Certainly given the relatively small margin of control in the House, and the strong opposition of a majority of House Republicans, there is no way to pass this bill without many Democratic votes. And for what it's worth, there are about 200 House Democrats who reflexively vote against any bill brought to the floor by House leadership. I have to agree with Tom Tancredo: there is no way to pass anything like the Senate bill.

My prediction: the House will not consider a bill that includes anything close to the current Senate compromise - at least not before the November elections.

Taking Care of all my Postal Needs

Was at the Post Office yesterday and noticed an ad for this upcoming series of stamps.

They commemorate the great DC superheroes... and some lesser lights. If I buy a few thousand sets of these stamps, does anyone want the Plastic Man, Aquaman, Hawkman and Green Arrows?

Kerry Still Doesn't Get it

I made the mistake of listening to John Kerry talk to Imus this morning. (I know, I know - I won't make that mistake again).

Kerry was defending his plan to set a deadline for Iraq to form a government, and for US troops to withdraw. I'll leave aside the silliness of telling the Iraqis that we would withdraw our troops if they did not form a government by May 15, but that if they do form a government we will withdraw anyway. The part that amused me this morning was Kerry's criticism of the administration for not taking sectarian violence seriously. In doing so, he said that the insurgency was not a real threat, and that a few hundred or thousand foreign fighters would never be a threat to take over the country. He said that the Iraqis were able to prevent that from happening.

I was surprised that he had had such foresight, and I went looking at some of his past speeches to see when he had warned against overestimating the insurgent threat. The closest I came - and admittedly, it's not all that close - is this - from a speech at Georgetown University in October, 2005:

To those who suggest we should withdraw all troops immediately – I say No. A precipitous withdrawal would invite civil and regional chaos and endanger our own security. But to those who rely on the overly simplistic phrase “we will stay as long as it takes,” who pretend this is primarily a war against Al Qaeda, and who offer halting, sporadic, diplomatic engagement, I also say – No, that will only lead us into a quagmire.

The way forward in Iraq is not to pull out precipitously or merely promise to stay “as long as it takes.” To undermine the insurgency, we must instead simultaneously pursue both a political settlement and the withdrawal of American combat forces linked to specific, responsible benchmarks. At the first benchmark, the completion of the December elections, we can start the process of reducing our forces by withdrawing 20,000 troops over the course of the holidays...

And our generals understand this. General George Casey, our top military commander in Iraq, recently told Congress that our large military presence “feeds the notion of occupation” and “extends the amount of time that it will take for Iraqi security forces to become self-reliant.” And Richard Nixon’s Secretary of Defense Melvin Laird, breaking a thirty year silence, writes, ''Our presence is what feeds the insurgency, and our gradual withdrawal would feed the confidence and the ability of average Iraqis to stand up to the insurgency." No wonder the Sovereignty Committee of the Iraqi Parliament is already asking for a timetable for withdrawal of our troops; without this, Iraqis believe Iraq will never be its own country.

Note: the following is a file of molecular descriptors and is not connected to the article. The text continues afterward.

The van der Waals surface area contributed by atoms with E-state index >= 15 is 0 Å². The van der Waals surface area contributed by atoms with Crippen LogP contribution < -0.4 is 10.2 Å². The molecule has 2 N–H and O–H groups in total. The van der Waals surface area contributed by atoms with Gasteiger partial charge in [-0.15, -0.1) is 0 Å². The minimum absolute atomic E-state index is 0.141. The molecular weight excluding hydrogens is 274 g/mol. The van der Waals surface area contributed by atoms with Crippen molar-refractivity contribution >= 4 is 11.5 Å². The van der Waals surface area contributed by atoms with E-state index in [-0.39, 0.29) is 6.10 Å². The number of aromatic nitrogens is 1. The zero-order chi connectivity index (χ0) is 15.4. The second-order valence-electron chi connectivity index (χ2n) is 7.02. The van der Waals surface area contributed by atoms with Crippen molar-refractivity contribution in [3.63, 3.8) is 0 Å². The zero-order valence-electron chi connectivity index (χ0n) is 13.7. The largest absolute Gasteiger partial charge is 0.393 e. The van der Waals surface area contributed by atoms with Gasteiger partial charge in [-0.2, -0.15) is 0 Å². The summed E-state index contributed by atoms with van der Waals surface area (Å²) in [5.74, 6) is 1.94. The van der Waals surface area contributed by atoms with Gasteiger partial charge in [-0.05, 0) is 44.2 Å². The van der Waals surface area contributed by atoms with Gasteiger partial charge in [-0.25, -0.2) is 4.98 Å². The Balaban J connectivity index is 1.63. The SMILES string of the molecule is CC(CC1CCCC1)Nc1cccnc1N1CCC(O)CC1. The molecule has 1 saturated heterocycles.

We must move aggressively to reduce popular support for the insurgency fed by the perception of American occupation. An open-ended declaration to stay ‘as long as it takes’ lets Iraqi factions maneuver for their own political advantage by making us stay as long as they want, and it becomes an excuse for billions of American tax dollars to be sent to Iraq and siphoned off into the coffers of cronyism and corruption.

It will be hard for this Administration, but it is essential to acknowledge that the insurgency will not be defeated unless our troop levels are drawn down, starting immediately after successful elections in December. The draw down of troops should be tied not to an arbitrary timetable, but to a specific timetable for transfer of political and security responsibility to Iraqis and realignment of our troop deployment. That timetable must be real and strict. The goal should be to withdraw the bulk of American combat forces by the end of next year. If the Administration does its work correctly, that is achievable.

I think it's neat that Kerry can forget so quickly what he said just a few months ago. It must be difficult to constantly move the ball, if you try to stay consistent.

Kerry warned that unless we drew troops down immediately and on a timetable, we could not defeat the insurgency - because our presence fueled it. Now, he has realized that it was not a serious threat - but that the sectarian violence is - and requires a drawdown on a timetable. That 'drawdown with a timetable' sure seems to be the solution to every problem.

Too bad this guy wasn't elected President, huh?

Thursday, April 06, 2006

Immigration Politics

The conservative blogospheric reaction to the just-announced immigration deal is clearly negative. The Republican Senators most closely associated with the deal - McCain, Martinez, and Frist - will see their standing take a hit among Republican primary voters. This will probably not have much effect on John McCain's 2008 performance - he has not been popular with the Republican base for some time, for a variety of reasons. Mel Martinez isn't running for President in 2008, so he has little reason to care.

The surprise to me is Senator Frist, whose 2008 campaign continues to take on water. Already damaged by the perception that he's squandered his leadership position and failed to advance a conservative agenda, he's now allied himself with Ted Kennedy in an immigrant amnesty that the base hates. Does the Leader not realize who votes in Republican Presidential primaries?

Happy Birthday Joe!

Hope it's a great one!